HuffYUV, should be perfect for what you are setting out to do. It's a compressed lossless codec, so there should be no problems with loss in quality. Compared to Lagarith I believe that it offers greater compression also.

    As stated above also, you will need to configure your capture device properly to stop recording in RGB and start using YUY2 if you plan on using HuffYUV.
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  13. Originally Posted by Polsom View Post


    HuffYUV, should be perfect for what you are setting out to do. It's a compressed lossless codec, so there should be no problems with loss in quality. Compared to Lagarith I believe that it offers greater compression also.
    Actually lagarith offers higher compression than huffyuv


    Part of the problem he is having is vegas doesn't treat "lossless" YUV codecs as YUV . They are not lossless in vegas. They get converted using "computer RGB" instead of "studio RGB" , which means values 0-15, 236-255 get clipped . Even if there wasn't clipping or if all his values were "legal" , there would still be colorspace losses from converting YUV to RGB
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    Originally Posted by Polsom View Post
    Compared to Lagarith I believe that it offers greater compression also.
    That's not correct. Lagarith compresses at least 10 percent better and usually more.
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  15. In my experience with SD captures, Lagarith gives the best compression of HuffYUV, UT Video and MagicYUV (v1.2 Free). Any of these should be perfectly fine for you as they're all lossless, and unless you're going to be capturing on a single-core relic or a newer, hugely under-powered (but cheap) Laptop or off-the-shelf "Manager's Special" PC then none of them should cause issues with dropped frames etc. I tend to capture using Lagarith because I capture on a different PC than the one I edit and process on, so smaller files are better for storing and copying onto external drive for transfer to the other PC, but it's not a massive saving in space. Having said that, running an Avisynth script through HCEnc on my ageing Intel Core2-Quad desktop, MagicYUV files tend to encode around 12% faster than Lagarith files. (I think UT Video files process around the same speed as MagicYUV files.) For a good compromise between size and speed I'd probably recommend UT Video if only because it's still being developed so, hopefully, should get even better.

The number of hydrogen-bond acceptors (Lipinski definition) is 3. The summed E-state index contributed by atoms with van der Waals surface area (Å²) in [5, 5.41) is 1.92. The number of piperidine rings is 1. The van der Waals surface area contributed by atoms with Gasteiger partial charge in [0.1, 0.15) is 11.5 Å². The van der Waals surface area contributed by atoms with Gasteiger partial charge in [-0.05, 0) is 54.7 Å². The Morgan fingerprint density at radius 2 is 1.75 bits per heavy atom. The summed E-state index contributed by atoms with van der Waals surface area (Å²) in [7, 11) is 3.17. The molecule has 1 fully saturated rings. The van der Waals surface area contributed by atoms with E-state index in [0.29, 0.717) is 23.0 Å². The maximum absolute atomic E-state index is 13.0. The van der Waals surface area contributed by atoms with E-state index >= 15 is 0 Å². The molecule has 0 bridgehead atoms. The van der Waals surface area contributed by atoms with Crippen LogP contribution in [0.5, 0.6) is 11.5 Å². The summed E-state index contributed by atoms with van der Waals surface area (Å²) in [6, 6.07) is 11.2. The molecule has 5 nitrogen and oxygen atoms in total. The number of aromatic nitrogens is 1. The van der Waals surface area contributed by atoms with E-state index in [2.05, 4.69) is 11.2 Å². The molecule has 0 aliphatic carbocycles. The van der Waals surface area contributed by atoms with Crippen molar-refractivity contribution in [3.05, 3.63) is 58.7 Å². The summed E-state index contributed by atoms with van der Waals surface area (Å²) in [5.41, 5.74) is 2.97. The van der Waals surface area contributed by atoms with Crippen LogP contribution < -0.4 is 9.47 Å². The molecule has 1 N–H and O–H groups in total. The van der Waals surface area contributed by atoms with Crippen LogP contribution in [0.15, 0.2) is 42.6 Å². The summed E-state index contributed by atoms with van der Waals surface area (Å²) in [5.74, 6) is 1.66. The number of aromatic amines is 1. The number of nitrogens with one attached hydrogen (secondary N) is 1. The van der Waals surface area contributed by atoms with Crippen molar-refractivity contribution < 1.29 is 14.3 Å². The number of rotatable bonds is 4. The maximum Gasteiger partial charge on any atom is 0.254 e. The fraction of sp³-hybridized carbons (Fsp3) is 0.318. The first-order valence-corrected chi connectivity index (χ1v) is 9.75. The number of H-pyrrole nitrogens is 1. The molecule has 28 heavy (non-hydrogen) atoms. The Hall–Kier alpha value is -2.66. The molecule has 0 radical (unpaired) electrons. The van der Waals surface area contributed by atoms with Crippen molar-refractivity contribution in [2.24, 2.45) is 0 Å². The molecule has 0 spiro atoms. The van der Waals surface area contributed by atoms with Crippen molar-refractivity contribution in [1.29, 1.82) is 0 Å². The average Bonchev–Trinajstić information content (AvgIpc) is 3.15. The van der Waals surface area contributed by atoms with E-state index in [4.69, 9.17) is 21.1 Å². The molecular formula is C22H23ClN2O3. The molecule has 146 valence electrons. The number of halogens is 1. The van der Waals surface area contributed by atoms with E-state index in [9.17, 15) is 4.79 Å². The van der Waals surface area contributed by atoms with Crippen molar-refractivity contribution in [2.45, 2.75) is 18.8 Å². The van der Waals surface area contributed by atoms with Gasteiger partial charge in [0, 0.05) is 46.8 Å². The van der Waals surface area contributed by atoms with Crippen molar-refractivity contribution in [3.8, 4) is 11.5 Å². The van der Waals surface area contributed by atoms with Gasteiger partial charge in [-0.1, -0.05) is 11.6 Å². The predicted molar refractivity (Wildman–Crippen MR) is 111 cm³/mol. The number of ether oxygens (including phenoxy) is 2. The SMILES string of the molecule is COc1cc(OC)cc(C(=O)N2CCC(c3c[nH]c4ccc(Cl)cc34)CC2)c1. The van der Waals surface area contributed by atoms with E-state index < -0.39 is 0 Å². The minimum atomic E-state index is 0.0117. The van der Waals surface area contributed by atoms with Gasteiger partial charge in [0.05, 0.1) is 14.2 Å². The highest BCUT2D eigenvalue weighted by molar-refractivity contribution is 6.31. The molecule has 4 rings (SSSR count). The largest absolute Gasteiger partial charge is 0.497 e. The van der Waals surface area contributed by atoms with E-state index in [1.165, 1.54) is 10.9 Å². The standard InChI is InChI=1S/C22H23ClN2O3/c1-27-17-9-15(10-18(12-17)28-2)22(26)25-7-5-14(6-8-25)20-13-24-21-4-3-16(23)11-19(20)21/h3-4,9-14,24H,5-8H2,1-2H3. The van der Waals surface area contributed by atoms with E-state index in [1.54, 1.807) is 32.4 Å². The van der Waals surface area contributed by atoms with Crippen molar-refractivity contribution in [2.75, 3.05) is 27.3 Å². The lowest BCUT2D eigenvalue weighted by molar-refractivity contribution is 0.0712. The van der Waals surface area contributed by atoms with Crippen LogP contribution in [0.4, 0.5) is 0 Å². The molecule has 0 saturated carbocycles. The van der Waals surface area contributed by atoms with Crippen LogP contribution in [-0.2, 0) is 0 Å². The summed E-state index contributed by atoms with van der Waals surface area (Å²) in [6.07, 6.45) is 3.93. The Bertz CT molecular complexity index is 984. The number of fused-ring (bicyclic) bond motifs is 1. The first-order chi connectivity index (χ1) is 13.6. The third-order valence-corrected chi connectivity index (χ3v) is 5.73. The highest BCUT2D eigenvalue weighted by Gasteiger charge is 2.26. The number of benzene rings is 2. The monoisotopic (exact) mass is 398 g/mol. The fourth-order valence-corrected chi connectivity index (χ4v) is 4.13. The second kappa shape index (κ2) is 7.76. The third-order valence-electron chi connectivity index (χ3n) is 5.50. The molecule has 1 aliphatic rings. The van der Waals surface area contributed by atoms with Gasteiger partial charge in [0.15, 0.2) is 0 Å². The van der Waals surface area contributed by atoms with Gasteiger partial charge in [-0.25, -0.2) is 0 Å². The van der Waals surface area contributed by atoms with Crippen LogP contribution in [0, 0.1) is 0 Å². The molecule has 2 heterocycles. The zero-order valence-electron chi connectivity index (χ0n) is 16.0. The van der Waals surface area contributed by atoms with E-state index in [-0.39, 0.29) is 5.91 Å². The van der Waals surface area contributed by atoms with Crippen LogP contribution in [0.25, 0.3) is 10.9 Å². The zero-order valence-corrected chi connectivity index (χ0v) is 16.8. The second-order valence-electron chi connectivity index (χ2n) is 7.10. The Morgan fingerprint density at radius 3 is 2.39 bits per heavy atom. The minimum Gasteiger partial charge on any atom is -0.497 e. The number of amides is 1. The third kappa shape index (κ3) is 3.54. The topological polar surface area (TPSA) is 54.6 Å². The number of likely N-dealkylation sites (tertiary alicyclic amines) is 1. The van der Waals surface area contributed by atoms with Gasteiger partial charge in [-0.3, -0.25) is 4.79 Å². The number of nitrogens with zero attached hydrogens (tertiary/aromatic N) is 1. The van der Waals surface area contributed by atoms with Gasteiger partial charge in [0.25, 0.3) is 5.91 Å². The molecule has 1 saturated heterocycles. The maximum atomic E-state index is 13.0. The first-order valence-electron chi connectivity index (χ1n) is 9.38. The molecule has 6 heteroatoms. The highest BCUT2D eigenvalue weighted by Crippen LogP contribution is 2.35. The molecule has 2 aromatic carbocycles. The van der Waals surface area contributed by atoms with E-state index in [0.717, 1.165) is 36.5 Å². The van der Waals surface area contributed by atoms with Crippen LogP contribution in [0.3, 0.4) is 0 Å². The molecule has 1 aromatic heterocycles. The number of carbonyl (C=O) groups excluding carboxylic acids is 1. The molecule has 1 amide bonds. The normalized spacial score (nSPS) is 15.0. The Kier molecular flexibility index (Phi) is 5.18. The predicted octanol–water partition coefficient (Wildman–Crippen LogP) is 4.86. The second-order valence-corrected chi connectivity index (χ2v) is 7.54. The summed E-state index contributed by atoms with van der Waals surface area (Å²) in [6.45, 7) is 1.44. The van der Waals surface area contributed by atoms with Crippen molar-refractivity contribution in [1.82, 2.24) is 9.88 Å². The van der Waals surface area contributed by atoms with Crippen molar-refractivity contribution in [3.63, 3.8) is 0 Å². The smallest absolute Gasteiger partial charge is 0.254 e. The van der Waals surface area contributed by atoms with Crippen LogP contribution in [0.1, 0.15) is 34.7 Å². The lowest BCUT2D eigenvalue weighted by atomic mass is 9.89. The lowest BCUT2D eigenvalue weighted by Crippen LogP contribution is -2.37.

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  16. Lagarith usually gets better compression than Huffyuv. But it's slower. If you find your computer starts dropping frames while capturing you should try Huffyuv instead. Or UT Video Codec.

    The other issue, which I made reference to above, is the way Vegas handles various input codecs. With some it converts YUV to RGB right away with a rec.601 matrix. When that happens you lose superbrights (Y>235) and superdarks (Y<16) and you get them back via its filtering. I suspect this is what happened with your earlier Lagarith YUV sample -- the bright sky was clipped at Y=235. You may be able to avoid this problem by adjusting your capture device's video proc amp so that there are no superbrights or superdarks to get crushed. Note that proper rec.601 video should have full black at Y=16 and full white at Y=235. There should not be any significant contente below Y=16 or above Y=235 (a little noise or oversharpening halos etc. is ok).

    Attached is a Lagarith AVI with a test pattern with superdarks and superbrights you can use for testing. See if you can bring out any details in the 0-15 and 235-255 bars with Vegas.

    This post has an MPEG version of the same pattern:
    https://forum.videohelp.com/threads/374734-Superblacks-and-superwhites-question#post2414529

    And this one a DV version:
    https://forum.videohelp.com/threads/326496-file-in-Virtualdub-has-strange-colors-when-...ed#post2022085
    Image Attached Files